So, during that cold and wet Melbourne evening, after the requisite hour or so of walking, we reached Bar Lourinhã, right at the top of Little Collins street. Ravenous, we ordered far too many tapas plates, but it was the grilled corn salad that stood out, and had me coming back again a number of times. It was so disarmingly simple; grilled corn, coriander, well seasoned and perfectly dressed in a lemon vinaigrette, with small perfectly cooked potatoes hiding at the bottom. It’s just some grilled corn, but why does it taste so damn good? Simplicity I think, which I find is always the answer to such tasty dishes. Treading a fine line in over-complicating things, I always serve this salad with a nicely cooked steak, it seems to make sense, but of course, on its own it’s almost perfect.
Steak with Grilled Corn Salad & Steamed Potatoes
(A small disclaimer first: sadly, as you may be aware, I do not own a barbecue. Corn on a hot pan inside for me I’m afraid. If you have a barbecue, I think it’s important you grill the corn on it; I hate to say this out loud but ‘Grilled Corn Salad from the Barbecue’ sounds way cooler than ‘Pan Seared Corn Salad’. If you do go the barbecue way, I couldn’t recommend a better way than to follow this technique from Rufus’ Food and Spirit Guide. Not only is it a super cool way of cooking corn, he also has a section on The Breakfast Martini, and I can’t help but respect anyone who slugs back a Breakfast Martini and lives to tell the tale. The only suggestion I’d make if following his technique is to flavour your butter with smoked paprika and cumin; otherwise get those coals burning …)
- Steak (grain-fed, pasture-fed, dry-aged, T-bone, eye fillet … it’s your steak, get one you like)
- Corn on the Cob (I really want to be the host on television who gets to say “next, you need to de-cob your corn” …)
- Potatoes (for steaming. Not sure what variety to recommend here. Me? I kinda just grab the washed ones from the supermarket. Somewhere, in some part of the world, a Potato Purist just died a little inside …)
- Red Onion
- Fresh Coriander
- Smoked Paprika
- Cumin Seeds
- Good Quality Extra Virgin Olive Oil
First … A Bit of Mise En Place (“Everything in place”):
Here’s the beauty of this recipe: As far as cooking goes, in the time it takes to steam the potatoes, you should be ready to serve. But you need to get a bit of prep out of the way first. So, in no particular order, and depending on planetary alignments, here’s how I go about it.
- The Steak(s):
Get these out of the fridge if they’re not already. Remember it’s best to have them up to room temperature before cooking. I season both sides rather liberally with salt, pepper, smoked paprika, and some cumin seeds I’ve toasted off in a pan then ground down. You’ll need to set a teaspoon or so aside of the ground cumin for later. Then coat them in a small amount of olive oil and set aside.
- The Spuds:
I always go two medium sized potatoes per person. If you need more carbs serve up more, but four is just outrageous. Peel the potatoes then cover them in some cold water, ready to be steamed later on. Now’s probably a good time to get the steamer pot on the stove, heating up.
- The Corn Salad:
(Due to the sad lack of a barbecue in the household) I peel the corn, get rid of the annoying silk pieces, cut both ends off and then cut in half. From here I stand them up, and get on to de-cobbing (“next, de-cob your corn”). Try avoid cutting too close to the middle of the cob; those little bits become rather hard and unpalatable later on when eating. Set it aside when done.
Next cut the capsicum in half (use enough capsicums you think you need, I use one), get rid of the seeds and white pithy bits, then cut into a design of your choosing. I like to show off and take ten minutes julienning them with one hand whilst the other is juggling the onion. My brother is quite impressed. He doesn’t need to say it, I just know.
Next you need to peel the onion, cut in half, then into small slices lengthwise.
- About those onions … You may find, after all the struggle and effort you’ve put into getting this dish perfectly cooked, that the salad is simply over-powered by the taste of raw, hot red onions. Should you find yourself in this predicament, might I suggest you first peel then slice the onions, place in a bowl and pour boiling water over them. Leave for five minutes, drain, and then place back in the bowl, this time with some ice-cubes and cold water. Leave for another five minutes, drain, pat dry, and you’re ready to rock. Just make sure the onions are sliced first before the boiling water treatment: slicing onions releases the sulphur compounds inside that cause the heat and make you cry like a baby. Ten minutes or more of work to get rid of the heat may sound excessive, but hey, at least I’m giving you options …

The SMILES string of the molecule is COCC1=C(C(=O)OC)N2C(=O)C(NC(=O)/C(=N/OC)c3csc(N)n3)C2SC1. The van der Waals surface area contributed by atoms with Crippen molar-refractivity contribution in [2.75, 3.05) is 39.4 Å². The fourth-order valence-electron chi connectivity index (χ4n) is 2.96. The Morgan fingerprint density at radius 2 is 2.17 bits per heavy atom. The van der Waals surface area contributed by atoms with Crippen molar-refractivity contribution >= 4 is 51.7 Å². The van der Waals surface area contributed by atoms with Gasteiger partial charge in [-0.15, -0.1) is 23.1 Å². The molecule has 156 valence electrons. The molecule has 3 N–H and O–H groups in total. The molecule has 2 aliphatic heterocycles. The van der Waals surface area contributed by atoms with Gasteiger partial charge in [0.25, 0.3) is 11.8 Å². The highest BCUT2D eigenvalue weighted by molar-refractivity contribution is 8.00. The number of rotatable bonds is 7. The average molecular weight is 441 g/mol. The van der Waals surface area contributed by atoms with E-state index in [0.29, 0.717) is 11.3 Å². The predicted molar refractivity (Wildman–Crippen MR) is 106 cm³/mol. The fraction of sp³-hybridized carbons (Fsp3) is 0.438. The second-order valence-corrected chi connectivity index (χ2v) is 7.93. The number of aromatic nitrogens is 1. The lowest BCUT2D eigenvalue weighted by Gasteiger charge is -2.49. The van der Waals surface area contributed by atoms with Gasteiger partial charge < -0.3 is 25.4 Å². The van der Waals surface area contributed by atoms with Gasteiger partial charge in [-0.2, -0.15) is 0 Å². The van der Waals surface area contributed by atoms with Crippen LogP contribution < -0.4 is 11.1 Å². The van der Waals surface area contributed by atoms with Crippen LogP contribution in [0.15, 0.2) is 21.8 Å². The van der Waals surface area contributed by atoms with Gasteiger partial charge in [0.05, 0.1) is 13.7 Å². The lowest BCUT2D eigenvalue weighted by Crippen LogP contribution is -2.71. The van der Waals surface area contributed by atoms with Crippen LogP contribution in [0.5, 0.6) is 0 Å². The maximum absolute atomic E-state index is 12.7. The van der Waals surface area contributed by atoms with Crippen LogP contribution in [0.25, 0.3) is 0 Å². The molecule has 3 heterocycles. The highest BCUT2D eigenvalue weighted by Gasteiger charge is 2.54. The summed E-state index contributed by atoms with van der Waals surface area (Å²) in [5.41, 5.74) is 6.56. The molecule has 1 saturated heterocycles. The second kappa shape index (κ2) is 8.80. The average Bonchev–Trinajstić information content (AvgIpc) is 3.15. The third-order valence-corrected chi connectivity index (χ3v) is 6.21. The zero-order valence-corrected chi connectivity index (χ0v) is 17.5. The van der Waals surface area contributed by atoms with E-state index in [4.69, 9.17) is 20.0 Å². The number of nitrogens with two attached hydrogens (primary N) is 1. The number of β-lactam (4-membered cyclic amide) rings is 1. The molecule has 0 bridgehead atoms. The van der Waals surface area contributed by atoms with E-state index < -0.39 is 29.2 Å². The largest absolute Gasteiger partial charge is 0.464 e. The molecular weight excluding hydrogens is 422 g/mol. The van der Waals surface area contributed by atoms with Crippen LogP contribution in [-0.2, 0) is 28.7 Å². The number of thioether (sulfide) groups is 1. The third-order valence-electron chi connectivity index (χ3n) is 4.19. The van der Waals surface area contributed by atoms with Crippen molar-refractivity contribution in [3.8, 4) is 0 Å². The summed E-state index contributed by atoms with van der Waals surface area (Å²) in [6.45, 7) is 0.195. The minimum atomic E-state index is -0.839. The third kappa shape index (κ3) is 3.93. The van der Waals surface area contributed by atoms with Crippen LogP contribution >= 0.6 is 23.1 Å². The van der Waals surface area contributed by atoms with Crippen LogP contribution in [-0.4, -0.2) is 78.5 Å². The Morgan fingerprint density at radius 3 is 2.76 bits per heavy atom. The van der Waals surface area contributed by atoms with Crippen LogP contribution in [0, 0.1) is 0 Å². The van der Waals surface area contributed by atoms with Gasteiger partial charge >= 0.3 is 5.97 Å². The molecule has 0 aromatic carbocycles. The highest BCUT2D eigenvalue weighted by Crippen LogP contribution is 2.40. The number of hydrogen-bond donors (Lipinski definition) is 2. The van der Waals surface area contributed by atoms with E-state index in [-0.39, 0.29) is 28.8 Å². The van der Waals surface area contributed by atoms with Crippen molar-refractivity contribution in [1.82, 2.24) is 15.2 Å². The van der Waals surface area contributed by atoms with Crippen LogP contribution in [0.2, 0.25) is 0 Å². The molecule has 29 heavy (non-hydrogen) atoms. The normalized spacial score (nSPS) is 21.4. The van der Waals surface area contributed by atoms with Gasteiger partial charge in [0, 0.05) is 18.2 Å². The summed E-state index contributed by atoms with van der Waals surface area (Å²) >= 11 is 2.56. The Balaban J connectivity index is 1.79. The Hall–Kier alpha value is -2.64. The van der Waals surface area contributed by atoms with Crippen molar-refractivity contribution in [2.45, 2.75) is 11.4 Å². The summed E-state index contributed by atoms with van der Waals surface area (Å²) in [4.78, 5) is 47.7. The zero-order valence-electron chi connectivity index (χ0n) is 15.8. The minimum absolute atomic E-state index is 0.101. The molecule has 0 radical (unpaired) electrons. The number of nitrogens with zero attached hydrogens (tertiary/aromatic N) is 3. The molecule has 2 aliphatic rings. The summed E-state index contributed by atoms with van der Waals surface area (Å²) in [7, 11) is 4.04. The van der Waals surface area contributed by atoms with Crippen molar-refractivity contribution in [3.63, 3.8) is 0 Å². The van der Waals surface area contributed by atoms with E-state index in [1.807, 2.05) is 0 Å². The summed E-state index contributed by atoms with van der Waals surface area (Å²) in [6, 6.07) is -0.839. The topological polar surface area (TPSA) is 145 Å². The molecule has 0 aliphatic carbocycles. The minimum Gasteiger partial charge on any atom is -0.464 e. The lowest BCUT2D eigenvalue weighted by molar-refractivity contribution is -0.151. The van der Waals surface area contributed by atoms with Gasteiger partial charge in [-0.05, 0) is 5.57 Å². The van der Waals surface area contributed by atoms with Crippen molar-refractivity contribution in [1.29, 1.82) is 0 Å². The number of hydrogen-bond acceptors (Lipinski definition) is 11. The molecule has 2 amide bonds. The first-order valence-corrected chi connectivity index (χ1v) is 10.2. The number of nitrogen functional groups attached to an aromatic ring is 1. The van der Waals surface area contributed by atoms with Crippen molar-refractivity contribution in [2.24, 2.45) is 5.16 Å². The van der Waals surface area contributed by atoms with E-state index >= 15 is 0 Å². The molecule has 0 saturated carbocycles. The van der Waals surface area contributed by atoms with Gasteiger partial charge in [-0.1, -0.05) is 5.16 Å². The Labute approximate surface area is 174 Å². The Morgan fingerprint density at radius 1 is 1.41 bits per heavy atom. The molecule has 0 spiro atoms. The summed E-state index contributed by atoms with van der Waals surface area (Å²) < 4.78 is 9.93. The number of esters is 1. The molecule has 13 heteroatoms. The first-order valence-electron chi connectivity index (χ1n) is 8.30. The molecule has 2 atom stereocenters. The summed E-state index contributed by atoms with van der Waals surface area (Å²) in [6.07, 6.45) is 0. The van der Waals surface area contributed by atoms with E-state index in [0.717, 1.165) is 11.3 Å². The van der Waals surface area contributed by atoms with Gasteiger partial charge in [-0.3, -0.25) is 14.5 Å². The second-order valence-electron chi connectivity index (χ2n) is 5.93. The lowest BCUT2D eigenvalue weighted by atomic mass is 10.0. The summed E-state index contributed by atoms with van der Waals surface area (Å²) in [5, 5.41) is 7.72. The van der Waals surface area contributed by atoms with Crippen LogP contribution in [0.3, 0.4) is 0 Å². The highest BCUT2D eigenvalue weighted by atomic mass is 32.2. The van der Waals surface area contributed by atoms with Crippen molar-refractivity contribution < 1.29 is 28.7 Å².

Set these aside with the capsicums when done. Now it’s time to get cooking.
Next … Setting the Stove Alight:
Right, three elements, two pans, one steamer, all on high.
Place the potatoes in the steamer with the lid on, and you should be able to forget about them for the next 15 minutes.
In the first pan, with a bit of olive oil floating around, start searing you steaks. How long it takes is up to you, but please, for all that is sacred in this world, no well-done beef. Please. Once you’ve cooked the steaks to your liking, rest them; at least half as long as it took to cook. Then add five minutes. Pour yourself another glass while you’re at it; this is thirsty work.
In the second pan, with a bit of olive oil and a small knob of butter, wait for some smoke, then pour the corn kernels in and relish the sweet aroma of popcorn. The idea here is to go for a fake grilled/barbecue effect without burning; lots of flipping and stirring for about five minutes. Then add to a bowl with your red onions and peppers.
Turn off the smoke alarm, if you haven’t already. Pour another glass; slosh some on the ground for any corn lost to incineration.
There, before you know it, all the cooking for this meal is done. How cool’s that?
Finally … The Finishing Touches:
Roughly chop the coriander (I use heaps) then add to the red onions, peppers and corn. Season with salt and pepper, a good dash of olive oil, a small squeeze of lemon juice at first, and roughly half a teaspoon of cumin and smoked paprika each. Mix it all about then taste. Make sure it’s zinging from the lemon juice, your tongue is salivating from the salt, listen for the smoky/jazzy tune in the background from the cumin and smoked paprika, and the olive oil should be tying it all together, keeping it tight. Adjust, taste, re-adjust. Then add a bit more salt.
That’s all there is to it. Steaks should be well rested, the potatoes cooked through, and the salad perfectly seasoned and balanced. At this point I plate up then sit on the stairs outside, hoping the neighbours might walk past and catch a glimpse of what they’re missing out on. That invite’s coming, I just know it.
I like this dish. Every time I cook it, I’m reminded that sometimes, even if you have to walk a ways, there’s always something worthwhile at the end. Hope you enjoy it.